Max, now 10, was born at full term at the Great Western Hospital, Swindon. After he was born, Max needed to go into special care having needed to be fully resuscitated at birth after a delivery complicated by shoulder dystocia.
Shortly after, Max was transferred to Southmead Hospital in Bristol to receive specialist treatment which consisted of being cooled and ventilated for 72 hours. This process helps to lessen the chances of brain damage in very sick babies. Initially, whilst Max was receiving this treatment his mother, Jo remained in hospital in Swindon.
'Using a breast pump which had been funded by New Life for Swindon, I was able to express milk, In fact, I was encouraged to do this within an hour of Max being born,' says Max's mum Jo. 'Not only was this vital to be able to feed Max, but it really gave me a sense of purpose whilst I waited anxiously for news of Max's progress and eventually allowed me to be able to breast feed him by the time he was ready to go home.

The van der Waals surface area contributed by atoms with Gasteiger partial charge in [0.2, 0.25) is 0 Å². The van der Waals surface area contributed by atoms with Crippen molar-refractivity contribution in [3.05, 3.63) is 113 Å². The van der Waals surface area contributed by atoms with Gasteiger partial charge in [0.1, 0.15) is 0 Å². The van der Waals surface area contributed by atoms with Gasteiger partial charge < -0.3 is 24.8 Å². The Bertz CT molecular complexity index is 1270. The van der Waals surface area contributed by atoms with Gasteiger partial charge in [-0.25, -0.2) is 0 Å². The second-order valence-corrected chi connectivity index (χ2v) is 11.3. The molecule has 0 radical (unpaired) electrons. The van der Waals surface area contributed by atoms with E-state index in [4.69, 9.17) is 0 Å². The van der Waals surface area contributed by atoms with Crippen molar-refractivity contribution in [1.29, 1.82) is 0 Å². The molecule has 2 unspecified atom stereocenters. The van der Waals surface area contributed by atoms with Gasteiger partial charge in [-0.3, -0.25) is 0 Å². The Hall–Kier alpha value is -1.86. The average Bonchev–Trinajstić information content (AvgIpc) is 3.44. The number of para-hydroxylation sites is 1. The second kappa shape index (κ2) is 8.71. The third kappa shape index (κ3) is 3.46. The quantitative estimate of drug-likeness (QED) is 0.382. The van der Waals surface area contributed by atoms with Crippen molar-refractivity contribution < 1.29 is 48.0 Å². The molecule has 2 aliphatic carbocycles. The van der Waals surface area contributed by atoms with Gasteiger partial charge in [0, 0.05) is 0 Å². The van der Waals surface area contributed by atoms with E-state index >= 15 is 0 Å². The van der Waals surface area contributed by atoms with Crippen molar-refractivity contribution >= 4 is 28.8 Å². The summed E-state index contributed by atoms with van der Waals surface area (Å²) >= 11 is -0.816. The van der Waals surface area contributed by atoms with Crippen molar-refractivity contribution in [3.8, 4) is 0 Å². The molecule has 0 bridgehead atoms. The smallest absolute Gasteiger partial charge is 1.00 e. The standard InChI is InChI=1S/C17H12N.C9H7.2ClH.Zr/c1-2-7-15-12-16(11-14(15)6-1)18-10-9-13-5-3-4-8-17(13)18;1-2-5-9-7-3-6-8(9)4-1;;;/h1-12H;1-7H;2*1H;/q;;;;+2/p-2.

Everything went successfully in Bristol and Max was brought back to Swindon to be with Jo. 'Max was put into a 'hot cot'', says Jo, 'another piece of equipment bought by New Life.'
Years on, Jo looks back on the wonderful care Max received at both hospitals. 'Specialist care like this would not be possible without the dedication of the wonderful staff and the vital lifesaving eqiupment that makes such a difference to sick babies such as Max. The breast pump, criticool machine and hot cot were all funded by New Life, without which, Max's story could have been very different. I know they have also subsequently funded extra CFM machines used to monitor brain function in premature and sick babies. Max is now a happy and healthy boy who is thriving at school and also plays football for Swindon Town as part of their advanced program. He hopes to be a professional football player (or an astrophysicist!) when he’s older. For such a small charity, New Life does amazing work.'